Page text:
May 30, 2012 -- The annoying thing about getting older isn't so much the increased aches and pains and such, it is more about being marginalized and ignored. This is especially bad for those of us who were once people who were once noticed and recognized. This movie is about people who are moving on into their retirement years, that dreaded zone where you are ignored, but this particular group takes a leap of faith into a very different culture.
This group of pensioners ends up at the run-down “Best Exotic Marigold Hotel for the Elderly and Beautiful” in India. The hotel manager, Sonny Kapoor (Dev Patel of “Slumdog Millionaire”). is wildly optimistic about this fixer-upper property he inherited, but the rest of his family, who share ownership with him, would rather sell it. Sonny's idea is to outsource old age at his hotel where people will be so happy they will refuse to die. Well, of course, it isn't that good, but Sonny tries his best.
The film reveals the back stories on some of the people staying in the hotel, but others are a bit mysterious. The introduction of each character at the beginning of the film is a bit like the character introductions in a disaster film. The Marigold Hotel isn't exactly a disaster, but it is in pretty bad shape. The phones don't work and some rooms don't have doors. The meals also leave something to be desired.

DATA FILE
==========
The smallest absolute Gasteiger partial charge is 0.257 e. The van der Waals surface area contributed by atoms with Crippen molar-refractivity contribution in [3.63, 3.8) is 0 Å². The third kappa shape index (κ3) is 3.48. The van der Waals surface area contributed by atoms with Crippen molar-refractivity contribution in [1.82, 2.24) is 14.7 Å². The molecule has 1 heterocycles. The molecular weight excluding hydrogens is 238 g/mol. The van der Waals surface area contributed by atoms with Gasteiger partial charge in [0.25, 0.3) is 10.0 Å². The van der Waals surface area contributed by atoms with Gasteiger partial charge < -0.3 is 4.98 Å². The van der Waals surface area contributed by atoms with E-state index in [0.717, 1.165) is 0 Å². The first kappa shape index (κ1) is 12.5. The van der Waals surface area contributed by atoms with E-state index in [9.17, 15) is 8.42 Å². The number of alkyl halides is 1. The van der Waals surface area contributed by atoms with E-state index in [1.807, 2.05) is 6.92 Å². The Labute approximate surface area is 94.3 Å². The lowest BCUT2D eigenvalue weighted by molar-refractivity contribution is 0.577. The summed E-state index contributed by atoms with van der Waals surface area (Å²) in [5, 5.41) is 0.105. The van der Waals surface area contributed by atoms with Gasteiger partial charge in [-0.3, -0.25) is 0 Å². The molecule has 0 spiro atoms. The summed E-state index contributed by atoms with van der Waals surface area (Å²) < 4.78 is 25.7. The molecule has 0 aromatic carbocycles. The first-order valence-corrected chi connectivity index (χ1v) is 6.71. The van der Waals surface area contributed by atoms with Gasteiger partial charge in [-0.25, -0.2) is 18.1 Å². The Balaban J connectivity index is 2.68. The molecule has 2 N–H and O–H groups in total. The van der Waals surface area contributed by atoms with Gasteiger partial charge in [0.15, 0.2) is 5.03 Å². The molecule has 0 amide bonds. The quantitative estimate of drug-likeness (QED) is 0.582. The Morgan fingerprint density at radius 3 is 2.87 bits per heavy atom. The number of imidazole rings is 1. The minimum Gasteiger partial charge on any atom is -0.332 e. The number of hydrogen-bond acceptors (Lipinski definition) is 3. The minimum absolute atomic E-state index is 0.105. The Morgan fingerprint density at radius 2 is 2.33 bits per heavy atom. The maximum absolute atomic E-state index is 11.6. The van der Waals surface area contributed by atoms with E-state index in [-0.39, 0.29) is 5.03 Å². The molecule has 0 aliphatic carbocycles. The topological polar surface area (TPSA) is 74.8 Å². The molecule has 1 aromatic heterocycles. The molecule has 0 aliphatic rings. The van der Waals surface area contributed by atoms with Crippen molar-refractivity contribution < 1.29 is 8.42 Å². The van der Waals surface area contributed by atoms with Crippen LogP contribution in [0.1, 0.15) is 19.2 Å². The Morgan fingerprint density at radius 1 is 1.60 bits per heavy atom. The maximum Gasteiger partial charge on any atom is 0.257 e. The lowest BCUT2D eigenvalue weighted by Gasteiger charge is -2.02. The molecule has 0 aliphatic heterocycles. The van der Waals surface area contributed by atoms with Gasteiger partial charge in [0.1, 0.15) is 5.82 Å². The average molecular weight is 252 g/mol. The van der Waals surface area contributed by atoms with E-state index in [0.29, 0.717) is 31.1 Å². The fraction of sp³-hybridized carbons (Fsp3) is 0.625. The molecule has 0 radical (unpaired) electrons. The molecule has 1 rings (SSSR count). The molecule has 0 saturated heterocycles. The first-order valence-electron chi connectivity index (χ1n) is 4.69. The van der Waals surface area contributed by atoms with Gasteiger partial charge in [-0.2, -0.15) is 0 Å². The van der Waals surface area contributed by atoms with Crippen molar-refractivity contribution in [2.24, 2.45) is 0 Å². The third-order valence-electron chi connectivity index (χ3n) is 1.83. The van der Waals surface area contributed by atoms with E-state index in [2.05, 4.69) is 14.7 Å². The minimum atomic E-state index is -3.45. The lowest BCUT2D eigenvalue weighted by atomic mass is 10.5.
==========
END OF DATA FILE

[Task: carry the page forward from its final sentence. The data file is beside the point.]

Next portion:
Relationships are formed among the guests and between guests and some of the locals. Inevitably, a small but strong community is formed and secrets are revealed. There are eccentric people in the group, like the womanizing Norman (Ronald Pickup of “Prince of Persia: The Sands of Time”) and the husband-seeking Madge (Celia Imrie of “Nanny McPhee”). There is also the bitter, racist Muriel (Maggie Smith of the “Harry Potter” movies) who came to India in order to get a cheap hip replacement operation.
The mismatched couple, the mild-mannered Douglas Ainslie (Bill Nighy of “Pirate Radio”) and his shrewish wife Jean (Penelope Wilton of “Pride and Prejudice”) meets up with the very likable widow with the grit to make it on her own, Evelyn Greenslade (Judi Dench of “My Week With Marilyn”). Romantic sparks light up as one marriage fades away. A mean old woman turns out to be nice after all and a troubled man finds peace at last.
This mixture of comedy and drama works because of the very talented cast. Some of the dialog is quite good, too. It is also nice to see an intelligent movie aimed at adults for a change. This film rates a B.
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